Friendship and Virtue Ethics in the Book of Job

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Patricia Vesely
  • Cambridge, England: 
    Cambridge University Press
    , March
     299 pages.
     For other formats: Link to Publisher's Website.


Patricia Vesely’s Friendship and Virtue Ethics in the Book of Job is an important interdisciplinary work. Vesely uses classical virtue ethics as a tool that allows her to open a new avenue of interpretation on the biblical text of Job. Specifically, the author argues that the role friendship plays in Greek concepts of virtue helps to understand how Job impresses on readers a vision of genuine friendship that illuminates the virtues demonstrated by a good friend. Reading Job with these themes in mind cannot help but generate a moral vision of friendship that challenges us to become the sort of friend that Job was and expected his friends to be—people who nurture the virtues of loyalty, compassion, courage, hospitality, honesty, humility, and practical wisdom.

In chapter 1, Vesely begins with a succinct account of Aristotelian virtue before considering Alasdair MacIntyre’s contemporary retrieval of Aristotelian virtue and Old Testament scholar Bruce Birch’s work pioneering the use of virtue ethics to interpret biblical texts. She concludes that common features in all three accounts are emphases on dispositions, intentions, and perceptions. Thus, she proposes to study Job with an eye toward how each of these features figure into the vision of friendship proposed by the Hebrew text.

Greek notions of virtue might reveal something about friendship in Job because friendship is a key theme in Greek texts as well, according to Vesely, who explores this possibility in chapter 2. Aristotle’s lengthy treatment of friendship in Nichomachean Ethics (University of Chicago, 2011), for example, distinguishes between friendships that are based on usefulness or pleasure and true friendship, which is based on virtue. A true friendship occurs when we see “another self” in a friend—someone who demonstrates the virtues of solidarity and loyalty especially. Greek literature is rife with warnings against false friends, who abandon you in times of misfortune or injure you through betrayal.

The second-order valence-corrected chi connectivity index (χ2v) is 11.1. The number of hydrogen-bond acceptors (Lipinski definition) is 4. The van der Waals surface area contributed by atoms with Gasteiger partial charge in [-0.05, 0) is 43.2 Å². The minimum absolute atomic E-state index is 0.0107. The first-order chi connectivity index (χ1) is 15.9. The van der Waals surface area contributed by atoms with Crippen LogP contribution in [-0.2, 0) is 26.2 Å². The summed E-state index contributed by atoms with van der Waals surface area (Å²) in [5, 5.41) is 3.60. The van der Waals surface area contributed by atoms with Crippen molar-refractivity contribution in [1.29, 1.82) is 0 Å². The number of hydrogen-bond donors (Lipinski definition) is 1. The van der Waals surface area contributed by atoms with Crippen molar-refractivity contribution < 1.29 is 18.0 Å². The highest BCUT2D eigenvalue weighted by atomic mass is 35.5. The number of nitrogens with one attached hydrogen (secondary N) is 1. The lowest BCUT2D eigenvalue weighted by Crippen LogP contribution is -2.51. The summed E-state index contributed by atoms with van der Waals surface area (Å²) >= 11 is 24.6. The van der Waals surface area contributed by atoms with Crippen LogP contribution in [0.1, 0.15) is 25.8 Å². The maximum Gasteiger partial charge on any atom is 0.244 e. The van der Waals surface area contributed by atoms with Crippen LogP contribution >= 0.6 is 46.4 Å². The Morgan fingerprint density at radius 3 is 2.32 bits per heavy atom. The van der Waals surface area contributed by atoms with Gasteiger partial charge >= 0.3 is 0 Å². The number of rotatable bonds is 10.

Unsurprisingly, these themes find resonance with biblical texts on friendship. In chapter 3, Vesely considers depictions of friendship in narrative and wisdom literature. The narratives of David and Jonathan, Ruth and Naomi, and David and Abigail are exemplars of faithful friendship. These characters demonstrate the virtues of loyalty, wisdom, and hospitality. In the wisdom tradition, there are numerous exhortations to be a loyal friend and to avoid false friends, emphasizing the role that true friends play in giving wise counsel. Again, the virtues of loyalty and wisdom are front and center. Both generic features are instructive in approaching Job because Job is essentially forty chapters of poetic wisdom literature bookended by a few chapters of narrative.

A more detailed study of the poetic dialogues between Job and his friends leads Vesely to determine in chapter 4 that a model for true friendship emerges that prizes the virtues of loyalty, compassion, courage, hospitality, honesty, humility, and practical wisdom. These are the virtues that Job implores his friends to demonstrate in their relationship to him, reminding them of his own prior demonstrations of these very virtues. Ultimately, according to Vesely, Job’s friends fail to embody these virtues; instead, they caution Job that he must be in the wrong and to submit to God and seek forgiveness. Job’s friends do not recognize his innocence and hedge their bets, siding with the presumably wronged God. This leads Job to call out for an advocate, someone who will truly take up his case and defend his innocence—a task that should have been taken up by a true friend. On the whole, the poetic discourse invites readers to become the sort of friend that Job needs by habituating themselves in the virtues of true friendship.